If the Rabbis are right, the id is not the creation of the Devil but the creation of God. In which case, it is surely redeemable, and must be redeemed. ‘Civilisation’ can and should be an instrument in this. But if it is seen as a purely alien imposition, and identified with an increasingly despised ‘elite’ – not just of power and money but of education and expertise, as Michael Gove pointed out during the Brexit campaign – then it will not be redemptive, but simply a form of suppression, a valve which will blow once the pressure becomes intolerable.
During the crisis of Fascism, just under a hundred years ago, it was the poets who saw most clearly the extent to which civilisation had become a thin and unhealthy veneer (T.S. Eliot), and that ‘things fall apart…..the best lack all conviction, while the worst are filled with passionate intensity’ (W.B. Yeats). Trump is no Hitler (I hope), but we do seem to be regressing to those years of what W.H. Auden called the ‘low dishonest decade’.
Much was done in the years after the Second World War to try to heal, at a systemic level, the evils which had been identified. Those years saw healing gestures from the establishment of the Welfare State in the UK (and its equivalents elsewhere) to the setting up of the State of Israel as a safe place for persecuted Jews. To a greater or lesser extent, these tremendous and well-meaning initiatives have now turned sour. That does not invalidate them – not even the tragic history of Israel and the Palestinians and the whirlwind now being reaped in the wider Middle East. But the veneer of civilisation, which we thought was more or less secure at least in ‘the West’, has now been largely torn away. The id rules.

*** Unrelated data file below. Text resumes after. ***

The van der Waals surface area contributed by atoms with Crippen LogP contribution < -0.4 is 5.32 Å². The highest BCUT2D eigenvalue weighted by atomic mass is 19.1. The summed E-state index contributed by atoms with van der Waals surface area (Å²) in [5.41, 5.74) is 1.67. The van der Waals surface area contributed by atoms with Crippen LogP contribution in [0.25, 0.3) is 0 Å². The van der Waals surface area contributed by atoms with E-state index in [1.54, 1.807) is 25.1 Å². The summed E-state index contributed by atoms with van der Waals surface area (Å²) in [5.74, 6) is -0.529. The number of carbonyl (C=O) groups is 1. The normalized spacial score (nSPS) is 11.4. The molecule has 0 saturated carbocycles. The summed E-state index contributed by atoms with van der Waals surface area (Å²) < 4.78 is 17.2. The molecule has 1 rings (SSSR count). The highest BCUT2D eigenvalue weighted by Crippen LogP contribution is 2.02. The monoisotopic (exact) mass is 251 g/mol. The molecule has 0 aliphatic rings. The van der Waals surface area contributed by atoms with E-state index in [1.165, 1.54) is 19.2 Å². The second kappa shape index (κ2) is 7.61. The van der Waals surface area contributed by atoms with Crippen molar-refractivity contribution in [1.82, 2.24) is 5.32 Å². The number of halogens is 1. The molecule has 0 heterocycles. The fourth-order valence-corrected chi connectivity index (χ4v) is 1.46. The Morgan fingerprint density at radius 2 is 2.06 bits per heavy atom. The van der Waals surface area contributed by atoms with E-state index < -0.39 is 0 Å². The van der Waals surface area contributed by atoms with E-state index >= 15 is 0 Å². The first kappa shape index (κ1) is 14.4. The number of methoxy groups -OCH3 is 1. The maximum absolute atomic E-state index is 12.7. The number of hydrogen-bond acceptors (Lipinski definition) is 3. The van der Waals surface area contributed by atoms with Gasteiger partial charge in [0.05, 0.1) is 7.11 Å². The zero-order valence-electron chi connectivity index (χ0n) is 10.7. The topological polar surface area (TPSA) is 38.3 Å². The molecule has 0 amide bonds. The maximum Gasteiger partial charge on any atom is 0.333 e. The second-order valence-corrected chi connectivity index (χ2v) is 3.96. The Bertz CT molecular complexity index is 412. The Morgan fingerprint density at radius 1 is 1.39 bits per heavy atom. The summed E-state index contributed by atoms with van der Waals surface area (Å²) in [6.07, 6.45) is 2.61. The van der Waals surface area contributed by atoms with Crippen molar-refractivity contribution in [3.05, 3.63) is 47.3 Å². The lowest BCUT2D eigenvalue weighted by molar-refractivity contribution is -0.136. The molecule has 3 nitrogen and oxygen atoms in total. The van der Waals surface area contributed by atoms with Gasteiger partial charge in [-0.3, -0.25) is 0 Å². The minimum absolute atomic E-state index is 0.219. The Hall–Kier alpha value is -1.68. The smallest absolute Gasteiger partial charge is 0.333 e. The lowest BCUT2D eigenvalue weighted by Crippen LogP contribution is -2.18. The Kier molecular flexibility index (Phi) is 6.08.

For some conservative Christians, the only possible answer to all this is to convert each soul to faith in Christ. Then the id will be redeemed (though for many Christians the game here is still as much about suppression of our instinctual lives as about their redemption). Then perfect love will cast out fear.
Liberal Christians are likely to be sceptical about either the possibility or the desirability of approaching the problem in this way. After all, some of the greatest horrors in history have been committed by the self-styled ‘born-again’. Many of the Crusaders, and many of history’s worst misogynists, anti-Semites and the like, have had a deep personal faith, and most US evangelicals reportedly voted for Trump. Conversely, there have always been many individuals who appear to be ‘on the side of the angels’ but for whom Christian faith seems quite inaccessible, for historical, cultural and/or psychological reasons, or who have rejected it, often in the name of the very ideals to which Christians have failed to live up.
Whether Niebuhr was or was not fully a liberal in terms of his faith and theology may be debated (he was influenced by his Calvinist heritage, and somewhat by Karl Barth). But he too would have been suspicious of the ‘universal conversion’ approach, and more concerned to secure patterns of culture – political, economic and social – which would at least restrain the excesses of the id and hopefully offer the possibility of a more excellent way. Many liberals would follow the same approach.